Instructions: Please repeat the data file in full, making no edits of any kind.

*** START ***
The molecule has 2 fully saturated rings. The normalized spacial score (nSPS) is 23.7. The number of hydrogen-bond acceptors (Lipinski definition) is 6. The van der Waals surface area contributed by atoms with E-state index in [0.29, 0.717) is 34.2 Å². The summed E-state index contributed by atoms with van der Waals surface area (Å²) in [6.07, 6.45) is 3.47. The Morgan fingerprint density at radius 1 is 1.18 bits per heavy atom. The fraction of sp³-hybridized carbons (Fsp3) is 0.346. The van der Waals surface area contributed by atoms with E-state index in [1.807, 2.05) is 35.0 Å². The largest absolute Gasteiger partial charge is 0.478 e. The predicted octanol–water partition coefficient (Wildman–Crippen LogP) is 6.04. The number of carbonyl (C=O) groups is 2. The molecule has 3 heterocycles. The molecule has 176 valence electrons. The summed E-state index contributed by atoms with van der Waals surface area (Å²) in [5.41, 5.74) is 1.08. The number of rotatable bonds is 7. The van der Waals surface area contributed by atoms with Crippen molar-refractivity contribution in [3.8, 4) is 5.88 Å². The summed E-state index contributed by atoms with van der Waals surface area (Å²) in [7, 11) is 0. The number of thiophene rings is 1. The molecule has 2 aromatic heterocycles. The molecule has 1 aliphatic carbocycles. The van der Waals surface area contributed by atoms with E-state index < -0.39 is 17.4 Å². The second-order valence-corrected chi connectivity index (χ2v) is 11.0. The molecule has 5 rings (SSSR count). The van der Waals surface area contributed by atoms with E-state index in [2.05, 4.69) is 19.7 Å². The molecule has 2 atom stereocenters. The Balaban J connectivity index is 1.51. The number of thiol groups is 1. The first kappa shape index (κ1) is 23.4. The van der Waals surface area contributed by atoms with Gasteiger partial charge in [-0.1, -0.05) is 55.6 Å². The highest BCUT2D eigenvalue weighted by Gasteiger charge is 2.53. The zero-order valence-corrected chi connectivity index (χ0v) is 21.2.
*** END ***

The molecule has 2 fully saturated rings. The normalized spacial score (nSPS) is 23.7. The number of hydrogen-bond acceptors (Lipinski definition) is 6. The van der Waals surface area contributed by atoms with E-state index in [0.29, 0.717) is 34.2 Å². The summed E-state index contributed by atoms with van der Waals surface area (Å²) in [6.07, 6.45) is 3.47. The Morgan fingerprint density at radius 1 is 1.18 bits per heavy atom. The fraction of sp³-hybridized carbons (Fsp3) is 0.346. The van der Waals surface area contributed by atoms with E-state index in [1.807, 2.05) is 35.0 Å². The largest absolute Gasteiger partial charge is 0.478 e. The predicted octanol–water partition coefficient (Wildman–Crippen LogP) is 6.04. The number of carbonyl (C=O) groups is 2. The molecule has 3 heterocycles. The molecule has 176 valence electrons. The summed E-state index contributed by atoms with van der Waals surface area (Å²) in [5.41, 5.74) is 1.08. The number of rotatable bonds is 7. The van der Waals surface area contributed by atoms with Crippen molar-refractivity contribution in [3.8, 4) is 5.88 Å². The summed E-state index contributed by atoms with van der Waals surface area (Å²) in [7, 11) is 0. The number of thiophene rings is 1. The molecule has 2 aromatic heterocycles. The molecule has 1 aliphatic carbocycles. The van der Waals surface area contributed by atoms with E-state index < -0.39 is 17.4 Å². The second-order valence-corrected chi connectivity index (χ2v) is 11.0. The molecule has 5 rings (SSSR count). The van der Waals surface area contributed by atoms with E-state index in [2.05, 4.69) is 19.7 Å². The molecule has 2 atom stereocenters. The Balaban J connectivity index is 1.51. The number of thiol groups is 1. The first kappa shape index (κ1) is 23.4. The van der Waals surface area contributed by atoms with Gasteiger partial charge in [-0.1, -0.05) is 55.6 Å². The highest BCUT2D eigenvalue weighted by Gasteiger charge is 2.53. The zero-order valence-corrected chi connectivity index (χ0v) is 21.2.